Floyd's death, after an officer who has now been charged with second-degree murder knelt on his neck for nearly nine minutes, has triggered a US-wide debate on the future of law enforcement.
Both Democratic presidential candidate Joe Biden and President Trump, a Republican, say they oppose defunding the police, although they have sharply different views on what the future of policing in the US should look like.
Hundreds of mourners wearing masks against the coronavirus packed a Houston church a little more than two weeks after Floyd was pinned to the pavement by a white Minneapolis police officer who put a knee on his neck for what prosecutors said was 8 minutes and 46 seconds.
“Third Ward, Cuney Homes, that’s where he was born at,” Floyd’s brother, Rodney, told mourners at the Fountain of Praise church. “But everybody is going to remember him around the world. He is going to change the world.”
The funeral capped six days of mourning for Floyd in three cities.
Following the service, Floyd’s body was to be taken by horse-drawn carriage to a cemetery in suburban Pearland, where he was to be laid to rest next to his mother.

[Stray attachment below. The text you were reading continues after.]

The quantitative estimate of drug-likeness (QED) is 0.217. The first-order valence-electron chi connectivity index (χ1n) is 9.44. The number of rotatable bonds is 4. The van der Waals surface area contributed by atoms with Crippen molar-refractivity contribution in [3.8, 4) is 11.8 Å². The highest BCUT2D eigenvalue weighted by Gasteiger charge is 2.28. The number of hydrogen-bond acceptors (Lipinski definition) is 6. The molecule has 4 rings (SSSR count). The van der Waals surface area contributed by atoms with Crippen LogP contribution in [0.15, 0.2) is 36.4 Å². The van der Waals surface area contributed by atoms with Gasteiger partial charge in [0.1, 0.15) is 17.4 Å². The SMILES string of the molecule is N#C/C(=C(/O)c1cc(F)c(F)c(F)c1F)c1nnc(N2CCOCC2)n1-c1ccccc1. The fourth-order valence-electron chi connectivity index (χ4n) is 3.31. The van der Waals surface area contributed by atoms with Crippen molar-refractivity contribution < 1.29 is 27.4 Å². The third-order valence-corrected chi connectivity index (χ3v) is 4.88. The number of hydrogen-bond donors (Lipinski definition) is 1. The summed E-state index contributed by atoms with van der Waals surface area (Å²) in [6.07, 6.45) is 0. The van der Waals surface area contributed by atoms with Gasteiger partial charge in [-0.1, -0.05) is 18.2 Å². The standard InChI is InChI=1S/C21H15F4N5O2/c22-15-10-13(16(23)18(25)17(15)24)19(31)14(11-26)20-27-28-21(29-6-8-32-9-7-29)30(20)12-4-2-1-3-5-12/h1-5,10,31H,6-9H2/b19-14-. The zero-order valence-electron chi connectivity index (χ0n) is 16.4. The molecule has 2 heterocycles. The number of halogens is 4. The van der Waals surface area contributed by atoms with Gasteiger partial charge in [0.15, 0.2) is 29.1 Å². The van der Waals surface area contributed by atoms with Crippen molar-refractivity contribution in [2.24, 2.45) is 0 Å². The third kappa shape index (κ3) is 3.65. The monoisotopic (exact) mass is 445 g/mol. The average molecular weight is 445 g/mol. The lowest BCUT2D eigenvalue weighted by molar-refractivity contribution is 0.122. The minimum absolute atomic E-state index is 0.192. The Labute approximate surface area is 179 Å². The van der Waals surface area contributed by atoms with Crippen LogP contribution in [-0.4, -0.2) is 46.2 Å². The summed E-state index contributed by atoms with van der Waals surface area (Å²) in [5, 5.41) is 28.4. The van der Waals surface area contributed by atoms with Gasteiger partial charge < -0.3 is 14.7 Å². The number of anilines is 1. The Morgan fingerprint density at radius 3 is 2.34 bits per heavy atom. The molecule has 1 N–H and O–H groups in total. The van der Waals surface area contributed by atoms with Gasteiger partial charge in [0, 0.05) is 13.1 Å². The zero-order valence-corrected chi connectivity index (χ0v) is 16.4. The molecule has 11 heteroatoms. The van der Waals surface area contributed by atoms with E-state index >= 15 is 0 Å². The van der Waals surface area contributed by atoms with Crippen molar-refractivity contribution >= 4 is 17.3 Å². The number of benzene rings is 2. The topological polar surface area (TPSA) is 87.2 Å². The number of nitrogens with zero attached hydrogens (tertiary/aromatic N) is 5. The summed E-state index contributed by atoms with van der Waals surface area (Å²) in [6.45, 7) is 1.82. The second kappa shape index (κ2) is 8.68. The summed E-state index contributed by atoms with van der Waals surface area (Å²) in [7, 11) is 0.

“George Floyd was not expendable. This is why we’re here,” Democratic Rep. Al Green of Houston told the crowd. “His crime was that he was born black. That was his only crime. George Floyd deserved the dignity and respect that we accord all people just because they are children of a common God.”
While the service was private, at least 50 people gathered outside to pay their respects. Some held signs with messages including “Black Lives Matter” and “Together because of George Floyd.”
“There’s a real big change going on, and everybody, especially black, right now should be a part of that,” said Kersey Biagase, who traveled more than three hours from Port Barre, Louisiana, with his girlfriend, Brandi Pickney. They wore T-shirts printed with Floyd’s name and “I Can’t Breathe.”
Dozens of Floyd’s family members, most dressed in white, were led into the sanctuary by the Rev. Al Sharpton, the civil rights activist.
The mourners also included rapper Trae tha Truth, Rep. Sheila Jackson Lee, Houston Police Chief Art Acevedo and Houston Mayor Sylvester Turner, who brought the crowd to its feet when he announced he will sign an executive order banning chokeholds in the city.